A key system for the first manned Orion deep space mission has been cleared for flight after NASA completed the final tests of the crew capsule parachutes on Wednesday. At the US Army Yuma Proving Grounds in Arizona, the last of of eight tests were completed using a dummy Orion capsule as the space agency put the parachute system through a series drops that included both normal and emergency flight conditions.
As the old saying goes, what goes up must come down, and when the first manned Orion mission returns to Earth it will be coming down at speeds not encountered by astronauts since the days of the Apollo Moon landings. When it re-enters the Earth's atmosphere, the crew capsule will be traveling at hypersonic speeds of 6.8 miles per second (11 km per second), or 32 times the speed of sound.
Atmospheric drag will eat up most of this velocity, but it will still be traveling at 300 mph (483 km/h) as it slows to subsonic speed. This has to be reduced further to 20 mph (32 km/h) if the spacecraft and crew want to avoid being smashed to pieces on impact. This is the job of the parachute system. Similar to that first developed for the Apollo Command Module, Orion's landing system consists of 11 parachutes covering an area of up to 36,000 ft² (3,300 m²). These are deployed in sequence using mortars, pyrotechnic bolt cutters, and 30 mi (48 km) of Kevlar cords over the capsule's roughly 10-minute descent through the Earth's atmosphere, slowing it down before it splashes down in the Pacific Ocean.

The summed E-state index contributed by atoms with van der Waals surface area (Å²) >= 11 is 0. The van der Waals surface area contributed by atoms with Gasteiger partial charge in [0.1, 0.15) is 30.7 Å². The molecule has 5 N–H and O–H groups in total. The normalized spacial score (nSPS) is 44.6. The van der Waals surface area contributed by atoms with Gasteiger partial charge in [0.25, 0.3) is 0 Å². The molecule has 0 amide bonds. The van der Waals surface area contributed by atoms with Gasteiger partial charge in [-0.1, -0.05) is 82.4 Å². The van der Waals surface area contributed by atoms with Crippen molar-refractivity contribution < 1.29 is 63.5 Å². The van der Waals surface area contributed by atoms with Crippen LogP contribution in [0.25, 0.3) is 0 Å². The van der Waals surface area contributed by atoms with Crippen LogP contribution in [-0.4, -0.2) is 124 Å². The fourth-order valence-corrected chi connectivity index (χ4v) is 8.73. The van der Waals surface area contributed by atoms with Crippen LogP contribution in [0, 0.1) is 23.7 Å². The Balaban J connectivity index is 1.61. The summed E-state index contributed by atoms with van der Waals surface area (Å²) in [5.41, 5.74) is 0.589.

According to NASA, this midair maneuver has to go off perfectly even in the face of mishaps like a mortar failure of a parachute tearing, which is why the space agency has been dropping a mock Orion capsule out of the back of a C-17 transport plane over the Arizona desert from a height of over 6.5 mi (10.5 km).
These tests will not only benefit the next Orion mission, but will also be used to speed up the development of crew capsules by SpaceX and Boeing. NASA says that the data from the flight tests will be used to produce computer models and will reduce the number of live tests needed for the commercial manned spacecraft that will shuttle crews back and forth from the International Space Station.
"We're working incredibly hard not only to make sure Orion's ready to take our astronauts farther than we've been before, but to make sure they come home safely," says Orion Program Manager Mark Kirasich. "The parachute system is complex, and evaluating the parachutes repeatedly through our test series gives us confidence that we'll be ready for any kind of landing day situation."
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